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Thank You James

From the Album Weave

A True Story

I was just a young boy with first guitar in hand
The only thing I dreamt of was playing in a band
Hendrix, Purple, Zeppelin I followed with my friends
But I needed something different to satisfy my pen

But when I heard you singing I knew my life had changed
Just a simple tune that sent shivers down my spine
I didn’t have much money but I always found a way
of buying every song of yours that I could find

Thank you James
For being there when I needed a friend
In Mexico we walked through fire and rain
So long ago and far away
Thank you James
For being on that Jukebox all alone
I cried as you were singing your sad songs
But it sure was good, to get home again

I practiced hard and there came a day I was always in demand
From studio to studio to endless touring bands
But all I ever wanted was to play the songs I wrote
but they rejected everything without listening to a note

This Taylor sound is very good
But the market’s much too small
Come back when you’ve something we can sell
Now 30 years and more have past
You’re still selling every day
And you still hold your audience in a spell

Thanks You James
For helping me to go round just one more time
Carolina was always on my mind
Walking down that lonesome road
Thanks you James
How I wish that yours was my town too
But you know that I won’t lie for you
Sweet baby James, I am the man they froze

Thanks you James
It’s good to know that you will not die young
Not a victim of Kelly’s machine gun
On that October road, with sunny skies
Thanks you James
Even though I’ll be lonely tonight
All I have to do is close my eyes
And sing your song of Copperline


Throughout my musical career, the only two artists I can say were my heroes were James Taylor and George Benson. There are many artists that I liked, but those are the only two I give hero status to, although if Elton John or Gregory Porter played guitar, they would also be on the list.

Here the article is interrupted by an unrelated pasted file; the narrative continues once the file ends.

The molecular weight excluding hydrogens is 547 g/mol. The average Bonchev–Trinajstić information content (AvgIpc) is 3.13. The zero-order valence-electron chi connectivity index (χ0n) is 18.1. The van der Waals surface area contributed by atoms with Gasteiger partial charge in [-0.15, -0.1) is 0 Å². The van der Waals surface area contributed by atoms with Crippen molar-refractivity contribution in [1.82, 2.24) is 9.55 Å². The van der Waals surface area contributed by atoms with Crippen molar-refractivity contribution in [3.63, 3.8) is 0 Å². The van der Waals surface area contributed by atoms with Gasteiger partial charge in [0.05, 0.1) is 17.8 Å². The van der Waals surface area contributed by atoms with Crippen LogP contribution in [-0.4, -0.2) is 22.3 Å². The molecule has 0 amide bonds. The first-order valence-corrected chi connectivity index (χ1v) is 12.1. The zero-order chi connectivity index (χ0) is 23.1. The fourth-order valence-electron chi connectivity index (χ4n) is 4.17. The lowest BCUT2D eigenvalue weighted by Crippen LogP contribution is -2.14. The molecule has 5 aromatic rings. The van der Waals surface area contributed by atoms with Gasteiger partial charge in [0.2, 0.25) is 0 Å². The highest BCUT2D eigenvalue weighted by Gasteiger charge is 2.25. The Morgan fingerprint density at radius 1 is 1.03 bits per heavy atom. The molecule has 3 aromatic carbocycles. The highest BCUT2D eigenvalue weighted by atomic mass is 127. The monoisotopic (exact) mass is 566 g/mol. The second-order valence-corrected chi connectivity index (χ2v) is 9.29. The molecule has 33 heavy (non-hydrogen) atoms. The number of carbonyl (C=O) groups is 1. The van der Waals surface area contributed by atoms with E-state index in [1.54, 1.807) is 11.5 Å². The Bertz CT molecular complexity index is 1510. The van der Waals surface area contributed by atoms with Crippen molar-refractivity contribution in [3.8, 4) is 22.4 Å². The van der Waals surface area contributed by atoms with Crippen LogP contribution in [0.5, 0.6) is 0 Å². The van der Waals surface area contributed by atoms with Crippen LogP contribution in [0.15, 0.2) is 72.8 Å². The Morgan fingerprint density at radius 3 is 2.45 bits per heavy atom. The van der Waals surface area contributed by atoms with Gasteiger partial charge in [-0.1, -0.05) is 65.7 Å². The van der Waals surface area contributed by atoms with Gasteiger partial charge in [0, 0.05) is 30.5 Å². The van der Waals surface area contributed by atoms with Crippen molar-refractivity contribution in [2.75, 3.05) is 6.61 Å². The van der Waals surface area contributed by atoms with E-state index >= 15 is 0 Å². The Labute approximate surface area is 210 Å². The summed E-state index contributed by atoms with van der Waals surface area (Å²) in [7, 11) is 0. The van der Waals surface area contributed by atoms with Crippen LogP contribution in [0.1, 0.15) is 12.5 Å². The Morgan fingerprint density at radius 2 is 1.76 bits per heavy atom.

The year was 1976, and I was in great demand as a session musician. Through the sessions, I got to know a lot of record company bosses, so when I finished writing my first few songs, it was easy for me to get the right people to listen to them. Being a big James Taylor fan I wrote in that style, but while they liked the songs, they told me not to waste my time writing that kind of music.
“Disco is the big thing now. If you want to get anywhere these days you have to write disco music,” I was told with great authority.
“But James Taylor is very successful writing in this style,” I replied.
“It’s a very small market, and it won’t last,” were their final words.
I listened to them and proceeded to write some bad songs in styles I had no feel for.

To this day, James Taylor is as popular as ever, and it is difficult to find someone who doesn’t like his music, except of course for the music moguls whose job it is to create lucrative new trends.
Thirty years later, I was entrenched in an acoustic-based style of music where I felt most comfortable, and a few weeks before Christmas 2017, I finished Thank You James, in which I pay tribute to the great man. It was hard work, but I managed to incorporate lines from all my favourite Taylor songs within the three choruses. Everyone loved it, and I knew it was a good song.
I was desperate to get it to James Taylor, but it wasn’t easy, as any message sent through his website goes into a bottomless pit. I finally managed to track down his manager and sent the song to her. She replied, “I will forward the link to James, but he might not reply as he gets so many songs written for him.”
There’s nothing like making your fans feel special, is there.

I always try and think the best of people and hope that James Taylor never got to listen to my song, but after posting it to his many Facebook groups which include members of his family, I find it hard to believe he never heard it. If he did hear it, I find it hard to believe he couldn’t take ten seconds to send a message.

They say you should never meet your heroes, and they are probably right, but despite this unpleasant experience, I would still love to meet him.